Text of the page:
An Unfulfilled Promise

Way back in March I promised to share a new poet I’ve grown to admire. I thought it was high time I kept my word. :)

Sir John Betjeman (1906-1984) struck a chord with me from my very first perusal of his works. He was called a modern-day Tennyson, and I can see why. His lyrics flow on with such grace and careful poise; his subject matter is often sentimental. The critics didn’t know what to do with him, but the people loved him. And in 1972 he became the Poet Laureate of England. He was a contemporary of Evelyn Waugh’s at Oxford (who among you would recognize the large teddy bear he carried with him througout his college days?), attended C.S. Lewis’ Magdalen College (though he never completed his degree) and came to Christ, as he claimed, by the lure of the sheer beauty of the Church. Many of his poems capture the mystery and holiness of the Anglican service, from choir boys chanting timeless anthems to rosy light falling through ancient stained glass windows.  He was as famous for his crusade to save England from the irrevokable ravages of development as he was for his poetry, which often addresses the same cause. And most of the pictures I’ve ever seen of him are of a great, jolly-looking man with an enormous smile on his face. I can’t help but like him.

Here is the first poem of his I ever read, which still remains a great favorite of mine. It caught my heart with its lament for the England I love. But I found a sad parallel in what I see happening in my beloved historic corner of the South.

Inexpensive Progress

Encase your legs in nylons,
Bestride your hills with pylons
O age without a soul;
Away with gentle willows
And all the elmy billows
That through your valleys roll.

Let’s say goodbye to hedges
And roads with grassy edges
And winding country lanes;
Let all things travel faster
Where motor car is master
Till only Speed remains.

Destroy the ancient inn-signs
But strew the roads with tin signs
‘Keep Left,’ ‘M4,’ ‘Keep Out!’
Command, instruction, warning,
Repetitive adorning
The rockeried roundabout;

For every raw obscenity
Must have its small ‘amenity,’
Its patch of shaven green,
And hoardings look a wonder
In banks of floribunda
With floodlights in between.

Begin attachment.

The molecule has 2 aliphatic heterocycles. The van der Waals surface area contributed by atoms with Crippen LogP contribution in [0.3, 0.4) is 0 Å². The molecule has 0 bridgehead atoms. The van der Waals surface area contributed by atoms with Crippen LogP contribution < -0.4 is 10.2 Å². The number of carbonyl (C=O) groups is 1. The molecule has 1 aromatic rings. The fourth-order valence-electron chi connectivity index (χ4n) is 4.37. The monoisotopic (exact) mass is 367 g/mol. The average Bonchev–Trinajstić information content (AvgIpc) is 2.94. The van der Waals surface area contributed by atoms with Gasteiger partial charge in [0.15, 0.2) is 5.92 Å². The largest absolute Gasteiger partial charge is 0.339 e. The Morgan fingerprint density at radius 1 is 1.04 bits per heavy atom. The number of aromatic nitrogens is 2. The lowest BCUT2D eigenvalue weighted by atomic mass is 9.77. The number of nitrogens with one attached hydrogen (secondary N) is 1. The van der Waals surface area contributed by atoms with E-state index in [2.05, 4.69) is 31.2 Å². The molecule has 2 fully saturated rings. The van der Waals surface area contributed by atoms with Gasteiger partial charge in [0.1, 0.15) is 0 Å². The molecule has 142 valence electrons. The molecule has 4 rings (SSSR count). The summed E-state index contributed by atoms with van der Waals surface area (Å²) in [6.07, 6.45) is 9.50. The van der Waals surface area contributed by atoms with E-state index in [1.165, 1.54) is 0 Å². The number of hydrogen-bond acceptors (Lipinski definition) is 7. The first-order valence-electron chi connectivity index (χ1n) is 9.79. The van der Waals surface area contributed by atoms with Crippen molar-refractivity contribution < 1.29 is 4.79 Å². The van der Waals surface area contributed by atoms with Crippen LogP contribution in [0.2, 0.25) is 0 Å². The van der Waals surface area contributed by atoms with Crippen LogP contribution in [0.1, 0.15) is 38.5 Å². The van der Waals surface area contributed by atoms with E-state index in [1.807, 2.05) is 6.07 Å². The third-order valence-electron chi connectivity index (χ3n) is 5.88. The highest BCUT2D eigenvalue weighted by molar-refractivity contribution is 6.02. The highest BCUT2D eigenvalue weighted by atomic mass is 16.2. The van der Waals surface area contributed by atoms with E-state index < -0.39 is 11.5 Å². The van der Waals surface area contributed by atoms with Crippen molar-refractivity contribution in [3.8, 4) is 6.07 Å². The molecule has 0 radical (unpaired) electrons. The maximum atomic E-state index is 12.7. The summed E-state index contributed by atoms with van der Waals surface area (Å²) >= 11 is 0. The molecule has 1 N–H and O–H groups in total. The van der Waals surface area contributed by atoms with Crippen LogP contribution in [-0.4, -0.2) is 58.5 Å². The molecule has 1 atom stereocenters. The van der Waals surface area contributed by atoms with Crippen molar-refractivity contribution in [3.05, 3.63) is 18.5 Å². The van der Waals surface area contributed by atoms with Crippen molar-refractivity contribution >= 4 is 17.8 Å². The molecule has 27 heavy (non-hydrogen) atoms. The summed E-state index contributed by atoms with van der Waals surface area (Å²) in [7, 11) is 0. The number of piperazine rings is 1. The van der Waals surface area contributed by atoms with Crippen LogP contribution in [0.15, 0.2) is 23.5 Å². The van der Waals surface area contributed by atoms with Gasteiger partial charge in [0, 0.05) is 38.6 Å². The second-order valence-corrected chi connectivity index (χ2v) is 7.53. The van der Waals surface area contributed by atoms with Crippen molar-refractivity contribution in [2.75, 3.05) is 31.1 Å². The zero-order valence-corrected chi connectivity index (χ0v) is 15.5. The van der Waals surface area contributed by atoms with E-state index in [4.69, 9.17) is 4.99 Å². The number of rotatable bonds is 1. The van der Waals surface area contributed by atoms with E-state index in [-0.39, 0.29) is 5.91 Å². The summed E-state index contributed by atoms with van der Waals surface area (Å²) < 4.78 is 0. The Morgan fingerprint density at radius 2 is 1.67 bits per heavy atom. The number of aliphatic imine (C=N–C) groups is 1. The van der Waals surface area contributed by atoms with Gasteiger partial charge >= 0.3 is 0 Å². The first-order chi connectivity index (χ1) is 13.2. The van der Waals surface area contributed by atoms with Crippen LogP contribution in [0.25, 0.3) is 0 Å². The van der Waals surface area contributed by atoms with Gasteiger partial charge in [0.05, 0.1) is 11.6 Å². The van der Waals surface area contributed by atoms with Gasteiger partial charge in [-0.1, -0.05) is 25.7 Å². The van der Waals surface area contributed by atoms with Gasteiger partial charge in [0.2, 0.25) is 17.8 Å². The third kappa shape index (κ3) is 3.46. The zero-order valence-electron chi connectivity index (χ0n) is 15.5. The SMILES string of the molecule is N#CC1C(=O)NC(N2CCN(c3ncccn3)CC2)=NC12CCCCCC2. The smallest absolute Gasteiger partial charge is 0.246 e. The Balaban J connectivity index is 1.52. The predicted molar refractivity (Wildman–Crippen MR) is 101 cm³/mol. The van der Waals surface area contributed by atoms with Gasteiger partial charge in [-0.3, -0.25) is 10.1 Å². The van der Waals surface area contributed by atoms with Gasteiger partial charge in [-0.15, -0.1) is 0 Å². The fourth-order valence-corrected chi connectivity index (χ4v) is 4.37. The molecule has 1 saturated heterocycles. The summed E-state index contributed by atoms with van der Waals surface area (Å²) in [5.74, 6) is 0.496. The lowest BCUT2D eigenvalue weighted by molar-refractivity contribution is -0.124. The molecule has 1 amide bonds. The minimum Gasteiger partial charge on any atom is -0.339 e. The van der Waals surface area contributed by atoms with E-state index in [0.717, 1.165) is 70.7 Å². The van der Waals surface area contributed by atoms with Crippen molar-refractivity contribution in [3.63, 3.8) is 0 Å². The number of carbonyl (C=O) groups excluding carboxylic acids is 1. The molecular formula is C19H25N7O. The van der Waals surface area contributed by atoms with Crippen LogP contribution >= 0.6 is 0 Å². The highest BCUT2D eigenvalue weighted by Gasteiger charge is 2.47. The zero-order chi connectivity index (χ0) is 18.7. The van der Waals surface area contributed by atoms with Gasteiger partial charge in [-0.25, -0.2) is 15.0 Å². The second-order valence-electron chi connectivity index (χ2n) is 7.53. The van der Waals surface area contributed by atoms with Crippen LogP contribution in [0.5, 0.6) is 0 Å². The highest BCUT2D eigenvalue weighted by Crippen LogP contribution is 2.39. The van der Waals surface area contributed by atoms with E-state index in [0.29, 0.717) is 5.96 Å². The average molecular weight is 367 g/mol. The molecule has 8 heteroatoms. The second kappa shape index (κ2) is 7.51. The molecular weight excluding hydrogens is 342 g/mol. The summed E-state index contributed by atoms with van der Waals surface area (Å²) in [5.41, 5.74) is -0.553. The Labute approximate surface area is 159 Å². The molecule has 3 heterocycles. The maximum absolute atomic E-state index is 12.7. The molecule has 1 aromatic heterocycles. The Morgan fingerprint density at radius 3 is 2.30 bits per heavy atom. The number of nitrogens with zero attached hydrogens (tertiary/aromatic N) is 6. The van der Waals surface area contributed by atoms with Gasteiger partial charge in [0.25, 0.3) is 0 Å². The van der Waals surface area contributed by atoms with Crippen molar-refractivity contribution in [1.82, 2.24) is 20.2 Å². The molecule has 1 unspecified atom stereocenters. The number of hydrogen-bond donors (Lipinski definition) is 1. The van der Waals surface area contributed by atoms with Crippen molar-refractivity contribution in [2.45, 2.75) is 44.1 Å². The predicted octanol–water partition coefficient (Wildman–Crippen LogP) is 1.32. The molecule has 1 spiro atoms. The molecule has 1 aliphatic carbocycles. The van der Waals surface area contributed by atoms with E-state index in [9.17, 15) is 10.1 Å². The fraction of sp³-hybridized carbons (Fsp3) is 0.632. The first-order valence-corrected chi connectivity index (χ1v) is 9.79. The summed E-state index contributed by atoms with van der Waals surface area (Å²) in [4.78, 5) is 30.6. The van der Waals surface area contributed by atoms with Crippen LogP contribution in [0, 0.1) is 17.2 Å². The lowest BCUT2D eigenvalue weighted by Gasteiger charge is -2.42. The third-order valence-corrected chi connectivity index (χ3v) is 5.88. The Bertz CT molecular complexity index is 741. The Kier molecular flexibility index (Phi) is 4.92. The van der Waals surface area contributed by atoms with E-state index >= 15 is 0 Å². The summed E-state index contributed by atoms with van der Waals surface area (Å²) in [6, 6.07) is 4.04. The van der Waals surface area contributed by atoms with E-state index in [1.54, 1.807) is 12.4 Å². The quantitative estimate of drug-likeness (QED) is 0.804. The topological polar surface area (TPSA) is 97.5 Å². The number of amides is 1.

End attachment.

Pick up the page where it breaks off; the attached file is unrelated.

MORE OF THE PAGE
Leave no old village standing
Which could provide a landing
For aeroplanes to roar,
But spare such cheap defacements
As huts with shattered casements
Unlived-in since the war.

Let no provincial High Street
Which might be your or my street
Look as it used to do,
But let the chain stores place here
Their miles of black glass facia
And traffic thunder through.

And if there is some scenery,
Some unpretentious greenery,
Surviving anywhere,
It does not need protecting
For soon we’ll be erecting
A Power Station there.

When all our roads are lighted
By concrete monsters sited
Like gallows overhead,
Bathed in the yellow vomit
Each monster belches from it,
We’ll know that we are dead.

John Betjeman (High and Low, 1966)

For more on this fascinating artist and Christian gentleman, visit the official John Betjeman site

And I’m looking forward to diving into Summoned by Bells, his autobiography in verse. I obtained a copy from that same little English book shop in Birdhole Lane. :)

2 Responses to “An Unfulfilled Promise”

  1. Deb says:

    Lanier,
    I agree…what a sad affair is the homogenization of the USA. In the Denver area where I live, there is tremendous growth for miles and miles in every direction. Where all these people come from and how they can afford these huge houses is beyond me. Wheat fields are now housing developments, pastures for cattle and horses are now highway on-ramps surrounded by big box stores. I yearn for the Colorado of my youth. If my husband’s job afforded it, I think we’d be far more comfortable in the country or a small town. But, he’s a teacher and a musician, and there aren’t too many French horn playing jobs in small towns! :)

  2. claudia adams says:

    I agree with this poignant poem. I do hope there is a remnant of the England I am going to visit! He also must have foretold the future of our community! Thank you for introducing me to “Sir John”.

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